Months after the UK's Independent Television Commission (ITC) upheld complaints about Apple's claims that the Power Mac G5 was the "world's fastest computer", the Council of Better Business Bureaus' National Advertising Division (NAD) in the US has also questioned Apple's claims regarding the Power Mac G5.

In a statement, NAD said it took issue with Apple's claim regarding the computer's 64-bit processor. It said: "The advertiser's claim, 'the world's first 64-bit processor for personal computers,' could reasonably be interpreted to apply to workstations, in the context in which it was presented."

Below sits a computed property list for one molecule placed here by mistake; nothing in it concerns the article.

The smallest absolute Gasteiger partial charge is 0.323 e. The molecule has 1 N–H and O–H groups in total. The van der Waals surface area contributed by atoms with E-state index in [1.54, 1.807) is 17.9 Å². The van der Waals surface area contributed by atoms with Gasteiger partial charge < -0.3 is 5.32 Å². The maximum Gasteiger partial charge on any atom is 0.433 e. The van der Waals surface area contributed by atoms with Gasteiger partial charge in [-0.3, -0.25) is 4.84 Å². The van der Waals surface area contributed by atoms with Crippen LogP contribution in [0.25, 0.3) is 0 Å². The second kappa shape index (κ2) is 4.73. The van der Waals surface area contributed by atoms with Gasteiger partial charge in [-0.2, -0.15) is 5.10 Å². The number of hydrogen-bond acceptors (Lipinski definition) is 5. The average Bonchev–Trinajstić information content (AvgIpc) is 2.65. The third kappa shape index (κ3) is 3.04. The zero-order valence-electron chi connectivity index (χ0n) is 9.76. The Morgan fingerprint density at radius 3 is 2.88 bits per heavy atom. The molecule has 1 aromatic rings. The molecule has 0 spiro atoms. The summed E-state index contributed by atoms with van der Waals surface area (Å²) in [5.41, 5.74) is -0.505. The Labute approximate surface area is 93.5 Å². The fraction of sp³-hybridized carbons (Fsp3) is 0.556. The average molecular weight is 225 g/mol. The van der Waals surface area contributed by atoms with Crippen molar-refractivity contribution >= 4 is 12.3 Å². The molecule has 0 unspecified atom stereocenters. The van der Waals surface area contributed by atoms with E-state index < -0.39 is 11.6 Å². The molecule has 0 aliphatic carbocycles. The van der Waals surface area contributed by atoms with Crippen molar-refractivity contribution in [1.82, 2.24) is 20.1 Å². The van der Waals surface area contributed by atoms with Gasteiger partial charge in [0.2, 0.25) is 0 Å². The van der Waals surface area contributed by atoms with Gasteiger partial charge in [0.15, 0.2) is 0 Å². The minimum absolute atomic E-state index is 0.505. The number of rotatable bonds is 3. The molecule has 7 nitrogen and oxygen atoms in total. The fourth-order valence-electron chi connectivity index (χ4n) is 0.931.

According to NAD, this claim was unsupported by evidence. The organization recommended that Apple "modify this claim to effectively limit it to personal computers."

According to Cnet, NAD was tipped off by Dell.

A Dell representative told Cnet: "We notified NAD because we felt there were some inaccuracies in Apple's advertisement and wanted to act on behalf of consumers in the marketplace who deserve accurate information on which to base their purchase decisions… Essentially, we felt that clarity in the marketplace benefits consumers, and NAD agreed."

According to NAD, Apple said that its ad campaign has already run its course and that it "will be mindful of NAD's views in its future advertising."

Last November, complaints about Apple's Power Mac G5 TV advertisement were upheld by the Independent Television Commission (ITC).

The ad, screened in the first three weeks of September, claimed Apple's newest computer was the "world's fastest, most powerful personal computer". Apple backed up its findings in a White Paper published on its Web site.